Probably a better protection of Canadians rights will come from the (again I hope inevitable) run on any banks not able to persuade their customers that they would not comply with the ridiculous new Act! Anyway, my best wishes to Canadians trying to protect their liberty.

Last edited 7 months ago by Geoffrey Wilson
SULPICIA LEPIDINA
SULPICIA LEPIDINA
7 months ago

This Trudeau fellow appears to be a greater threat to Western Democracy than Mr Putin.

Robert Hochbaum
Robert Hochbaum
7 months ago

“Ultimately, the best protection for rights is not any particular piece of legislation, but a robust societal consensus in their favour, as well as active thinking and discussion about their parameters.”

I don’t think so. The best protection for rights is not a document that lists the ‘rights’ of the citizenry based on consensus. Consensus is a dangerous thing if you happen to be outside the societal norms at any given moment in history (like, say, a bunch of truckers who are actually not very popular with a lot of Canadians). Rather, the best protection for rights is a document that enumerates the limited powers of the federal government, all other powers being left to the citizens, their state (provincial) legislatures and local governments. That’s the genius of the US Constitution. The Bill of Rights was added later and was thought unnecessary by some. But, even it is worded in such a way as to state what the federal government is not allowed to do. Congress shall make no law… The US Constitution and Bill of Rights are imperfect and we have our share of federal over-reach, certainly. But, what we’re seeing in Canada is the outcome of creating lists of rights that citizens are granted, rather than specific powers a centralized federal government is allowed to exercise over a free citizenry.

Alyona Song
Alyona Song
7 months ago

Thank you for a succinct and to the point article. The invoking of the Emergencies Act is a shameful and cowardly move by the government. Freezing of bank accounts and depriving the demonstrators from making a living is an assault on liberties. No cunny words can camouflage that.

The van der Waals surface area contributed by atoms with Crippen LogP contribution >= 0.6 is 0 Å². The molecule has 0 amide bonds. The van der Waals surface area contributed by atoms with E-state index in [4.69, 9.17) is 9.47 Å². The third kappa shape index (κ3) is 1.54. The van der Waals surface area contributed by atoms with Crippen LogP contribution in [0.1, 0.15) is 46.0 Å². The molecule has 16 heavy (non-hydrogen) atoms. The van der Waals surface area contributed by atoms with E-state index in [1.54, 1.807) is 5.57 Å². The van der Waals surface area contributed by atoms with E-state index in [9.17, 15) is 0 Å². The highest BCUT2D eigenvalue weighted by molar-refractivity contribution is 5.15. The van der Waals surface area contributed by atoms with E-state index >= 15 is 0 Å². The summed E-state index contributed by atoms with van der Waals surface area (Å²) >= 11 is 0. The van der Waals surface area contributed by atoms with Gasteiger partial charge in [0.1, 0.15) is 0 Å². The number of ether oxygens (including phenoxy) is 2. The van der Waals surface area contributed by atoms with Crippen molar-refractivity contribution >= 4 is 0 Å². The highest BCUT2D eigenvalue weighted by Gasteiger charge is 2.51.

Philip L
Philip L
7 months ago

Apropos nothing the author’s Twitter account is one of the awful platform’s few redeeming attractions.

Samuel Ross
Samuel Ross
7 months ago

A truly brilliant article. I excerpted this gem of a quote for my collection:

Ultimately, the best protection for rights is not any particular piece of legislation, but a robust societal consensus in their favour, as well as active thinking and discussion about their parameters. Yuan Yi Zhu, Unherd

Liz Walsh
Liz Walsh
7 months ago

As an American, troubled by current events in our neighbor to the north, I found the description of the Charter of Rights very illuminating. I am grateful to the Founders of my country for taking the approach that “brevity is the soul of wit”. But I am grateful, above all, that they emphasized that the rights of the citizens derived from their Creator, by natural law, and were not “granted” by a government.

Kate Heusser
Kate Heusser
7 months ago

The first step to removing freedoms is to define them in writing. This is the danger inherent in drafting any ‘charter of rights’.

Hardee Hodges
Hardee Hodges
7 months ago

I can imagine what happens next as the truckers decide to not work. A national strike would expose some uncomfortable truth. All they wanted was for their complaints to be heard and the government refused. What comes next?

Kathleen Stern
Kathleen Stern
7 months ago

Measures to force truckers to work for/serve the government in addition to the freezing of bank accounts and so much more. This is worse than some of the ‘tyranny’ of the past. How Canada has fallen!